Lawyers representing state retiree groups said Tuesday they aim to use a recent Supreme Court decision on health care benefits in an effort to expedite their case challenging Illinois' pension legislation.
Attorneys told Sangamon County Circuit Court Judge John Belz they'd be filing a motion asking him to factor the July 3 ruling, which could severely alter the state's argument defending the pension legislation.
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The court's 6-to-1 ruling reversed a lower court decision that effectively allowed the state government to require retirees to pay for a portion of their own health care. The justices sent the case back to the lower court, where retirees can proceed with their challenge.
The ruling centered on the strength of the constitutional protection for state worker benefits, such as health care and pensions. It was quickly parsed for the signals it sent to the challenge to the state's sweeping pension overhaul aimed at fixing a nearly $100 billion unfunded pension liability.
Retired state employees, teachers and others filed five lawsuits against the pension legislation, which have since been consolidated.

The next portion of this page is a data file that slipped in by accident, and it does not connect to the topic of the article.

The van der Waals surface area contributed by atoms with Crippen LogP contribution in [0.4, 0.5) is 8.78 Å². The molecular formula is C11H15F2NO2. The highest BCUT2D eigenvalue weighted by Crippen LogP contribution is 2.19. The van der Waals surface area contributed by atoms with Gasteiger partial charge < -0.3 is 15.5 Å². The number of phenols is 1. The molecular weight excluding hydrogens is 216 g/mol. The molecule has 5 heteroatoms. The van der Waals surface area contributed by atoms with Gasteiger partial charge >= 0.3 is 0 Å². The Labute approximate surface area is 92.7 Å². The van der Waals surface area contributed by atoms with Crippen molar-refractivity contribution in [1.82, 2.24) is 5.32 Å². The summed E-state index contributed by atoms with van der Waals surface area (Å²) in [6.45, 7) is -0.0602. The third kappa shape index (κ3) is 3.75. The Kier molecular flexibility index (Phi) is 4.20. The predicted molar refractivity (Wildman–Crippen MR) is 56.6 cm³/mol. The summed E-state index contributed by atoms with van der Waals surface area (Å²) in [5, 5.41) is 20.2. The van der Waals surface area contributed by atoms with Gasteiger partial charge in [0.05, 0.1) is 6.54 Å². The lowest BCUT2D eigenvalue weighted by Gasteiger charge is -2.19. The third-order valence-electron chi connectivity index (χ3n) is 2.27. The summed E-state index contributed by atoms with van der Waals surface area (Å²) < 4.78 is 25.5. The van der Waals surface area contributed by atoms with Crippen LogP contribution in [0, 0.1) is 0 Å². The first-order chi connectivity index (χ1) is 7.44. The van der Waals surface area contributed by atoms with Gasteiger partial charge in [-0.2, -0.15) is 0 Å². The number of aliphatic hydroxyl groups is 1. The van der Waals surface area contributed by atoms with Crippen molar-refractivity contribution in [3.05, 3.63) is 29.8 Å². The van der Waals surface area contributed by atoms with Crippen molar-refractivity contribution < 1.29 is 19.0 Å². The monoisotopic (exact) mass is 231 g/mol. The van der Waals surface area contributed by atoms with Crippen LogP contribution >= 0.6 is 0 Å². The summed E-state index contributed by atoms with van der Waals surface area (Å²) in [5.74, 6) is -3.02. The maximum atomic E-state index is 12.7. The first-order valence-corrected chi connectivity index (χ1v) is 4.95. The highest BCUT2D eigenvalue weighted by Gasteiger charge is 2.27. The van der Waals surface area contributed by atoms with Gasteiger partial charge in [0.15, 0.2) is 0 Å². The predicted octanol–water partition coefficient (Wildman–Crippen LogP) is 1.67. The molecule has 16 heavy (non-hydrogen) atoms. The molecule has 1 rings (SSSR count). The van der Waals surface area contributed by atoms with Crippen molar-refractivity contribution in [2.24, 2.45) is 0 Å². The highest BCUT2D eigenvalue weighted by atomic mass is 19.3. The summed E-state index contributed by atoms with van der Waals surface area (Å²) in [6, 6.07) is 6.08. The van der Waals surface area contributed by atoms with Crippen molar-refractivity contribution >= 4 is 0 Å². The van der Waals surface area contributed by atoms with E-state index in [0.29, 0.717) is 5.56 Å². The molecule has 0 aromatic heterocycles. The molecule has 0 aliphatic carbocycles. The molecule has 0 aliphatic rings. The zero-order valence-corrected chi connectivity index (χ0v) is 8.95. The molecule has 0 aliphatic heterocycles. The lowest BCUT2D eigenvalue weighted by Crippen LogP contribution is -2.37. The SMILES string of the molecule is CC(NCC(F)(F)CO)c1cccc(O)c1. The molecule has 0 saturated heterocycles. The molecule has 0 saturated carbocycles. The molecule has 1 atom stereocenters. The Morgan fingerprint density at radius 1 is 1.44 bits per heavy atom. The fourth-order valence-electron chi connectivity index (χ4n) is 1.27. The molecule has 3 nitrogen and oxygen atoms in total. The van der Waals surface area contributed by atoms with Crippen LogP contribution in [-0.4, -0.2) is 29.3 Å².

The groups challenging the pension law say the same issue in the health care benefits case is central to their suit. They say the law violates the state constitution, which says public employee benefits cannot be "diminished or impaired."
Lawmakers and state officials have said that Illinois' fiscal crisis is bad enough to warrant the plan despite the constitutional clause. And they say that while benefits would be cut, employees also would see reduced contributions to the retirement plans and a guarantee that the state would make its payment.
Don Craven, an attorney representing the retirees, said the motion will be filed within the next 30 days.
With one side or the other bound to appeal a ruling, the case is expected to be decided by the state Supreme Court. Craven hopes the court ruling on health care benefits moves that process along more quickly.
"There is no defense to the impairment and diminishment of pension benefits," Craven said. "(We'd ask the circuit court to) declare the statute unconstitutional, put a ribbon on it, and send it down the street."